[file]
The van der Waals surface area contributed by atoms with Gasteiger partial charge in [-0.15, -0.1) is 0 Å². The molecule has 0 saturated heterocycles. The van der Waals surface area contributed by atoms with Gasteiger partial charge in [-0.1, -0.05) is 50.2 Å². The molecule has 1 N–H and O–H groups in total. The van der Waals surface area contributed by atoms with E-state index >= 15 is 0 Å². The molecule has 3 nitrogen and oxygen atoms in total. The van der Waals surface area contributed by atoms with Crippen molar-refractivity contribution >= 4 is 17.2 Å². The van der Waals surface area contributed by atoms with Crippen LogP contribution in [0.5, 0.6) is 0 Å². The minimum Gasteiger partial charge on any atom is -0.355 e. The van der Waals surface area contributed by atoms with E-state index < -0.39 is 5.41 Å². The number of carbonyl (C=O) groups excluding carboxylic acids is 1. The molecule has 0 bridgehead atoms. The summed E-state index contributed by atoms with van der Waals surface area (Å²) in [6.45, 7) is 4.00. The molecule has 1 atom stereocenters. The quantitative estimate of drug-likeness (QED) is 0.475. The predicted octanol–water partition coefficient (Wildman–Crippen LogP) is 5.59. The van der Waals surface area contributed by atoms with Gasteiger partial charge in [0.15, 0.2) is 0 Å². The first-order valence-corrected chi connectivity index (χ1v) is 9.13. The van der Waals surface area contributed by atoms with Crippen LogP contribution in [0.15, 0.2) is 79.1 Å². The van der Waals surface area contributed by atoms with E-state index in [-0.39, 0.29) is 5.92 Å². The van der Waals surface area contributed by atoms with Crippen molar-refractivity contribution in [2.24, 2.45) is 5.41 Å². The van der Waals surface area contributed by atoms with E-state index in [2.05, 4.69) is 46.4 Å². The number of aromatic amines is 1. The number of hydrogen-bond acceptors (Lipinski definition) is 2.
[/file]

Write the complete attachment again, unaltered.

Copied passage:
The van der Waals surface area contributed by atoms with Gasteiger partial charge in [-0.15, -0.1) is 0 Å². The molecule has 0 saturated heterocycles. The van der Waals surface area contributed by atoms with Gasteiger partial charge in [-0.1, -0.05) is 50.2 Å². The molecule has 1 N–H and O–H groups in total. The van der Waals surface area contributed by atoms with E-state index >= 15 is 0 Å². The molecule has 3 nitrogen and oxygen atoms in total. The van der Waals surface area contributed by atoms with Crippen molar-refractivity contribution >= 4 is 17.2 Å². The van der Waals surface area contributed by atoms with Crippen LogP contribution in [0.5, 0.6) is 0 Å². The minimum Gasteiger partial charge on any atom is -0.355 e. The van der Waals surface area contributed by atoms with E-state index < -0.39 is 5.41 Å². The number of carbonyl (C=O) groups excluding carboxylic acids is 1. The molecule has 0 bridgehead atoms. The summed E-state index contributed by atoms with van der Waals surface area (Å²) in [6.45, 7) is 4.00. The molecule has 1 atom stereocenters. The quantitative estimate of drug-likeness (QED) is 0.475. The predicted octanol–water partition coefficient (Wildman–Crippen LogP) is 5.59. The van der Waals surface area contributed by atoms with Gasteiger partial charge in [0.15, 0.2) is 0 Å². The first-order valence-corrected chi connectivity index (χ1v) is 9.13. The van der Waals surface area contributed by atoms with Crippen LogP contribution in [0.15, 0.2) is 79.1 Å². The van der Waals surface area contributed by atoms with E-state index in [-0.39, 0.29) is 5.92 Å². The van der Waals surface area contributed by atoms with Crippen molar-refractivity contribution in [2.24, 2.45) is 5.41 Å². The van der Waals surface area contributed by atoms with E-state index in [2.05, 4.69) is 46.4 Å². The number of aromatic amines is 1. The number of hydrogen-bond acceptors (Lipinski definition) is 2.